Jason, I would agree with that! The Go app has been very problematic. I wonder if they will expand PAI when Sluce is launched? Because all the material I’ve read says the slice will track steps etc but I don’t see that currently in PAI. So right now with Fuse it’s a hybrid( the sleep tracking and steps are going to GO and the workout to PAI but as I mentioned you only get one download shot to one app or the other when it comes to the workouts ) I wonder if they will sunset Mio Go???

  4. ekutter

    This is a good step. Too many people rely strictly on steps and there is little way to combine in biking/swimming miles to the activity stress level. I used to just go by activity calories per week (count all calories burned during any exercise, computed based on HR). But that also wasn’t great as weight lifting had a high stress on the muscles, but very little calorie burn. I like how this adds in non “activity” stress as well. Too bad there is pretty much zero chance this would be standardized between companies so you could mix and match daily where trackers vs running computers vs bike computers.

    • Aaron

      If you’re biking, swimming and weightlifting you might be past the target for these kinds of devices. If you’re doing structured workouts, and motivated already, tapping in the total workout time in a mobile app isn’t *that* much more work…. Maybe.

      But this is illustrative of the bigger problem with the quantification pushing into more “lifestyle/wellness” markets. The dirty little secret is half stop using them, 1/3rd within six months, and more metrics and data tracking probably isn’t the key to moving that needle.

  5. Em

    Shouldn’t training peaks / Golden Cheetah be looking to add something like this, or at least activity data, to the PMC?

    As athelete currently TSS is essentially what we want to measure, in conjunction with non activity HR and rest (sleep) data. If something like PAI can do all of that then superb, but we need to get to a position where all data is counted, HR, power, sleep etc.

    • Eerke Berger

      They could add it, but you need the exact research papers on which it is based. This would include the exact HR zones used and relative importance of the different factors etc.

      At present, all we have is a link to a study with over 600 papers published and a claim that it is based on science.

      If the algorithm used is just one made up by the MIO engineers then it would require the programmers of GC or TP to develop mind reading skills for them to be able to add it.

    • Jon Ayers

      Training Peaks does have it – it is called your acute training load (or maybe your chronic training load – CTL), and it is based on your personalized functional threshold power (FTP). Just keep it up in a good place (like over 50), don’t crash, and you will stay healthy. I bet it is not that different than PAI.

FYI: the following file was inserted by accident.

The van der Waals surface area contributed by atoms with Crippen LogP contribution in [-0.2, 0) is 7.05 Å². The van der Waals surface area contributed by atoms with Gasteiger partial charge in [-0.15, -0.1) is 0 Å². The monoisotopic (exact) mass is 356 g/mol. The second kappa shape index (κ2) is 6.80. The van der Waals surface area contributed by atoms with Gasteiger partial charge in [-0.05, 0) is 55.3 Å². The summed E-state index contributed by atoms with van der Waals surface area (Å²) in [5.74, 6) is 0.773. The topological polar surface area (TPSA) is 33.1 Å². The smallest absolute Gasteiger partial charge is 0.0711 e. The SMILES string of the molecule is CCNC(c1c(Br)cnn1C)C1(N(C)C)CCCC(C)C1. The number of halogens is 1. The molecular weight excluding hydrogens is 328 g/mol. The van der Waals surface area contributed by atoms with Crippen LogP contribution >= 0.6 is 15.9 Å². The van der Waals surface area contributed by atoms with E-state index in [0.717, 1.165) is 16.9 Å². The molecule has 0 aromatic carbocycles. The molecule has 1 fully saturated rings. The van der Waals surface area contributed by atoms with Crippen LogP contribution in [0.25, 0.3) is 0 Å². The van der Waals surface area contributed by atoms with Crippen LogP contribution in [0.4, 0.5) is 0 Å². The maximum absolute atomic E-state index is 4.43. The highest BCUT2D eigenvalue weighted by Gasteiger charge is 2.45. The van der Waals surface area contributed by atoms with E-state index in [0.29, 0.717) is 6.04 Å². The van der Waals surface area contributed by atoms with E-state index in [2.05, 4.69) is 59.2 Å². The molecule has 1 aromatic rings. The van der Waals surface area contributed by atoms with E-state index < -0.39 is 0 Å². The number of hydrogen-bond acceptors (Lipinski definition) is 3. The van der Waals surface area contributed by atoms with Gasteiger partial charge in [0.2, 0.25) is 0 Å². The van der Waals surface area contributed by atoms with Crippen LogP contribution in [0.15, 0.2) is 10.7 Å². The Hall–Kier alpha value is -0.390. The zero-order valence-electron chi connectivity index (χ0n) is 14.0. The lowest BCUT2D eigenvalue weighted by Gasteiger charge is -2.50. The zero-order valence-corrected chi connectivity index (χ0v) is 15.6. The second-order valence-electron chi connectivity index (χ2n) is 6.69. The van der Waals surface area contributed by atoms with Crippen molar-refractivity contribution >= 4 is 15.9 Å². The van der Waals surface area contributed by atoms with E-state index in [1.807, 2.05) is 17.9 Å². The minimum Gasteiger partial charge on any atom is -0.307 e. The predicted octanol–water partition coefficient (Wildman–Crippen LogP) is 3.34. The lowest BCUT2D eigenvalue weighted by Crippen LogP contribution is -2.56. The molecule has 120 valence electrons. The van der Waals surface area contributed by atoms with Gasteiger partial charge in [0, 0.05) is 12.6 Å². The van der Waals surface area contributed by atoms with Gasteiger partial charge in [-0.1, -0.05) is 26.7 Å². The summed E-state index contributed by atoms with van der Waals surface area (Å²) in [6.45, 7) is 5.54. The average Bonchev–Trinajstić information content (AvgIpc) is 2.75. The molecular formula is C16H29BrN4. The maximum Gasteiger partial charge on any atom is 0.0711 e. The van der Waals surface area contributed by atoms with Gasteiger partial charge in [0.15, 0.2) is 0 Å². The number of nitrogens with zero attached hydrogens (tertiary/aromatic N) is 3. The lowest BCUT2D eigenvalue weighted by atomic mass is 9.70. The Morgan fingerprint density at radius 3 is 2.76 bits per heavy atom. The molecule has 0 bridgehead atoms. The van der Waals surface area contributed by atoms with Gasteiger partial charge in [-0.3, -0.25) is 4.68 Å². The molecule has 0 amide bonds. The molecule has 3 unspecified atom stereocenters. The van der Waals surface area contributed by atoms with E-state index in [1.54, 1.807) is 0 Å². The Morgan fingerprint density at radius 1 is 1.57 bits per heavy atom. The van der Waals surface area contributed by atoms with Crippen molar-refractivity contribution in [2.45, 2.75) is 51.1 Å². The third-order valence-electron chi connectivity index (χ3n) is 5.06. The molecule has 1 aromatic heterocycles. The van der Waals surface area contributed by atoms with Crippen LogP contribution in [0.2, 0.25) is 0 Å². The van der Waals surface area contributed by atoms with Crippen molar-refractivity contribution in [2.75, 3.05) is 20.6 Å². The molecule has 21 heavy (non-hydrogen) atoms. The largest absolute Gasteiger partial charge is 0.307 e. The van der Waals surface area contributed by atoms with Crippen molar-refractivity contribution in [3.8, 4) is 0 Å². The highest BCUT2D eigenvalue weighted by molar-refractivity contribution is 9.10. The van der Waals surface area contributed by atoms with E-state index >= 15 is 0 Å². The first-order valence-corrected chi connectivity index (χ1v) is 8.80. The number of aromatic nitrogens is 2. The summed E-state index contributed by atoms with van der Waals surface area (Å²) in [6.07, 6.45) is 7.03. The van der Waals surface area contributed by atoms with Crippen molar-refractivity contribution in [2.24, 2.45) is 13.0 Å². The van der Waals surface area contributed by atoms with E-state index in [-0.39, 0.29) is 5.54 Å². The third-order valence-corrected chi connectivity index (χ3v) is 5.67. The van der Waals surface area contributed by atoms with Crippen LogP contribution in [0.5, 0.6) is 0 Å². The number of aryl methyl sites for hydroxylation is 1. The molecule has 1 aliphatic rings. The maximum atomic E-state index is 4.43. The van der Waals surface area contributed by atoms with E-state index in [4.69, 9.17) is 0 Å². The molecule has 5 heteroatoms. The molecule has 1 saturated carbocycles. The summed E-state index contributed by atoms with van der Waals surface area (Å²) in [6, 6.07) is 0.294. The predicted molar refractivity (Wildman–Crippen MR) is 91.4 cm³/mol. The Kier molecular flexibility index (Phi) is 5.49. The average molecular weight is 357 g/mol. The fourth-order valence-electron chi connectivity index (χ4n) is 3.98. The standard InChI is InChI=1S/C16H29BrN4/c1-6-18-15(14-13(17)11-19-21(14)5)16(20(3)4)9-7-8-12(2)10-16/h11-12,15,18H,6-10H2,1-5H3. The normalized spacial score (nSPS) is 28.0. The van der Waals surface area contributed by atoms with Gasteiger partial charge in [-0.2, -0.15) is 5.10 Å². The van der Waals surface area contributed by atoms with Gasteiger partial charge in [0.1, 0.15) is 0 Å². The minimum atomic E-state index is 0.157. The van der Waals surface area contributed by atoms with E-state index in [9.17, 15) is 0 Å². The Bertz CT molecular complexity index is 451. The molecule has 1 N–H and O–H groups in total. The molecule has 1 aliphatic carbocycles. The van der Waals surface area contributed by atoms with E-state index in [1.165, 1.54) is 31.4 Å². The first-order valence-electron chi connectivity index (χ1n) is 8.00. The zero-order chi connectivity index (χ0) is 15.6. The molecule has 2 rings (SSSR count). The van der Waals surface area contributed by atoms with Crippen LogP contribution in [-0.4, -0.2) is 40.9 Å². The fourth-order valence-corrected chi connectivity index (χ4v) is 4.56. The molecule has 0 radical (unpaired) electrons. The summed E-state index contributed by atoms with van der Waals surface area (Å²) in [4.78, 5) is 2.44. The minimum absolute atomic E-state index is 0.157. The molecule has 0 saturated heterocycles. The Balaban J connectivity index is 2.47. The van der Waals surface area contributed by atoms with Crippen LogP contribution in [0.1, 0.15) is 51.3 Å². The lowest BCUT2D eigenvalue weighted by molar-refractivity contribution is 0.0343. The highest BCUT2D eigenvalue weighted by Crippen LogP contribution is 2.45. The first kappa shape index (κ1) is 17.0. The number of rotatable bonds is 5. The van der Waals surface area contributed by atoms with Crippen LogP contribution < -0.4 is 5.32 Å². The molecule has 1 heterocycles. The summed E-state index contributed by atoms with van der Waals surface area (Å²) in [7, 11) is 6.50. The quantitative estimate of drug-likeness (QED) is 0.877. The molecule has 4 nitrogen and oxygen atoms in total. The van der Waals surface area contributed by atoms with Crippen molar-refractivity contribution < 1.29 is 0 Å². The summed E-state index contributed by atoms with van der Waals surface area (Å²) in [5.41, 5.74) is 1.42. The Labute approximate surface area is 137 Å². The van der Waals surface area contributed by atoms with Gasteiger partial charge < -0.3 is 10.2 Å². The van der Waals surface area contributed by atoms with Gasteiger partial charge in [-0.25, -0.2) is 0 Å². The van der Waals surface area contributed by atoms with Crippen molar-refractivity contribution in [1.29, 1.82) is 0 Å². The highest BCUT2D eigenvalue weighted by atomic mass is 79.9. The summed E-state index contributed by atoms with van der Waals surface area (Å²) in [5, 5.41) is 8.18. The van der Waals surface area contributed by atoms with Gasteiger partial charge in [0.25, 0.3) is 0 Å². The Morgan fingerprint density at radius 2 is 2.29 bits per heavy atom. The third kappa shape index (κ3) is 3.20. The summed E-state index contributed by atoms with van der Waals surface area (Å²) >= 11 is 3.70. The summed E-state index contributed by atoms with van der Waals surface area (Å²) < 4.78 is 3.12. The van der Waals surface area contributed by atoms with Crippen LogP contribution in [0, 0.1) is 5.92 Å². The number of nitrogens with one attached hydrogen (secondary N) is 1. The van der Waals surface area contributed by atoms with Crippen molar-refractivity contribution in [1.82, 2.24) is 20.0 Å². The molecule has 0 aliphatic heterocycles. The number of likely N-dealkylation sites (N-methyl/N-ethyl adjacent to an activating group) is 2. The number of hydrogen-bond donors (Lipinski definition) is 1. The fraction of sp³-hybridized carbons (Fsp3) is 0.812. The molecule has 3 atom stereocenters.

6. Eerke Berger

    The science on which this is based is the HUNT study. This is an observational study, by which I mean they just looked and performed no intervention. This means it can, at best, show an independent association between exercise and benefit, but cannot show the exercise caused the benefit. And by ‘at best’ ok mean it can only show an independent association if you have correctly identified all possible confounded and corrected for them.

    E.g. What if people who do exercise are also healthier in some other way too?

    “optimum level of activity required to improve health and lifespan.”

    The word “improve” suggests causation. I’ve seen similar in several CES reports on the product, which suggests to me it is what they are saying.

    It smells like marketing bull. I would like to be absolutely sure, but there are over 600 papers from the HUNT study and maybe they are basing it on a sub-study I haven’t found. Unfortunately, their website is worse than useless in helping and I have not a single report that references the actual papers they believe justifies this claim.

    Does the paperwork they gave you actually reference any specific papers that justify this claim? Rather than dismissing it immediately as marketing bull it would seem fair to assess the papers they base the claim on.

    Also, is this claim being made verbally or are they making it in writing? If it is written down is there any chance you could add a photo of it to this piece? It would be nice to see what exactly they are claiming straight from the horse’s mouth.

    I am not sure I would trust them. In your post, from Dec 2014, on the Fuse you mention future data export. It is over a year since then and there still no signs and they cannot give any assurances about when it will be done.

  7. Todd

    Right now I wear a mio link when I run to communicate heart rate to my Garmin watch. My understanding was that the Mio Link does not store any data that could be accessed later.

    Now this new app would mean wearing the link all day, with the device connected to my phone all day to measure my activity?

    Is there any way to do this without the app being open/running all day on my phone with the Bluetooth on all day?

    • David B

      I believe you are right. I’ve been testing the PAI app with my Link. But the Link is just a transmitter (just like a chest strap, but on the wrist). Which means it’s constantly broadcasting and using extra power rather than saving it for downloading/syncing later.